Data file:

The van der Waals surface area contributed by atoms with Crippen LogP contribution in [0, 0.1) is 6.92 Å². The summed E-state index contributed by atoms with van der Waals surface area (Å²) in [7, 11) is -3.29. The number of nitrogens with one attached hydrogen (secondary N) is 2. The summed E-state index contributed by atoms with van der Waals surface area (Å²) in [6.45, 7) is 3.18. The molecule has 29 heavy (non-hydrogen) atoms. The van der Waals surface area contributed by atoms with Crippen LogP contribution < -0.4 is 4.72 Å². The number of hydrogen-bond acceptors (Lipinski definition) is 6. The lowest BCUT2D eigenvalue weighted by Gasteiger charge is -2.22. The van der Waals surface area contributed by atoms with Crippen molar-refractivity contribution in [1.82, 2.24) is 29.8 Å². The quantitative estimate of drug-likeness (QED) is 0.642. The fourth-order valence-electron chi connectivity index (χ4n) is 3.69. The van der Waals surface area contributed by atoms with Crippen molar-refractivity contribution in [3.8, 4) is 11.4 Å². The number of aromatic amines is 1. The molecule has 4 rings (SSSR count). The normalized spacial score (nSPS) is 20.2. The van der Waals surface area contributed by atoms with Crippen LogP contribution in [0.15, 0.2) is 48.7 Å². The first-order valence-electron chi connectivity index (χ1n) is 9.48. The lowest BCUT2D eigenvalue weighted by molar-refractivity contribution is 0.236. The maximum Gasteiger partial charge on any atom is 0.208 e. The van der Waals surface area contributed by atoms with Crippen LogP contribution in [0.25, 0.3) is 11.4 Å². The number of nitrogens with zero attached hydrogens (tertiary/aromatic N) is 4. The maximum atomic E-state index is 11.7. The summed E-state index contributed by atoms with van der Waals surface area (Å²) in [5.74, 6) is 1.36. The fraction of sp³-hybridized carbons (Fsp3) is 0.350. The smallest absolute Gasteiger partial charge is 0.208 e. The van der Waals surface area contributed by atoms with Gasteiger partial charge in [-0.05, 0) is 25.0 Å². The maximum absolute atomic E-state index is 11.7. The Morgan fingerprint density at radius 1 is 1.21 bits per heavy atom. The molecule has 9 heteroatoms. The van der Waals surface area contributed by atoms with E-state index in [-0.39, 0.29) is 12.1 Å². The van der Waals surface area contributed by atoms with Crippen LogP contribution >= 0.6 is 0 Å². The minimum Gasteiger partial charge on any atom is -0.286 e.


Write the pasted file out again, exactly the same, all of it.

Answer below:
The van der Waals surface area contributed by atoms with Crippen LogP contribution in [0, 0.1) is 6.92 Å². The summed E-state index contributed by atoms with van der Waals surface area (Å²) in [7, 11) is -3.29. The number of nitrogens with one attached hydrogen (secondary N) is 2. The summed E-state index contributed by atoms with van der Waals surface area (Å²) in [6.45, 7) is 3.18. The molecule has 29 heavy (non-hydrogen) atoms. The van der Waals surface area contributed by atoms with Crippen LogP contribution < -0.4 is 4.72 Å². The number of hydrogen-bond acceptors (Lipinski definition) is 6. The lowest BCUT2D eigenvalue weighted by Gasteiger charge is -2.22. The van der Waals surface area contributed by atoms with Crippen molar-refractivity contribution in [1.82, 2.24) is 29.8 Å². The quantitative estimate of drug-likeness (QED) is 0.642. The fourth-order valence-electron chi connectivity index (χ4n) is 3.69. The van der Waals surface area contributed by atoms with Crippen molar-refractivity contribution in [3.8, 4) is 11.4 Å². The number of aromatic amines is 1. The molecule has 4 rings (SSSR count). The normalized spacial score (nSPS) is 20.2. The van der Waals surface area contributed by atoms with Crippen LogP contribution in [0.15, 0.2) is 48.7 Å². The first-order valence-electron chi connectivity index (χ1n) is 9.48. The lowest BCUT2D eigenvalue weighted by molar-refractivity contribution is 0.236. The maximum Gasteiger partial charge on any atom is 0.208 e. The van der Waals surface area contributed by atoms with Crippen LogP contribution in [0.25, 0.3) is 11.4 Å². The number of nitrogens with zero attached hydrogens (tertiary/aromatic N) is 4. The maximum atomic E-state index is 11.7. The summed E-state index contributed by atoms with van der Waals surface area (Å²) in [5.74, 6) is 1.36. The fraction of sp³-hybridized carbons (Fsp3) is 0.350. The smallest absolute Gasteiger partial charge is 0.208 e. The van der Waals surface area contributed by atoms with Gasteiger partial charge in [-0.05, 0) is 25.0 Å². The maximum absolute atomic E-state index is 11.7. The Morgan fingerprint density at radius 1 is 1.21 bits per heavy atom. The molecule has 9 heteroatoms. The van der Waals surface area contributed by atoms with E-state index in [-0.39, 0.29) is 12.1 Å². The van der Waals surface area contributed by atoms with Crippen LogP contribution >= 0.6 is 0 Å². The minimum Gasteiger partial charge on any atom is -0.286 e.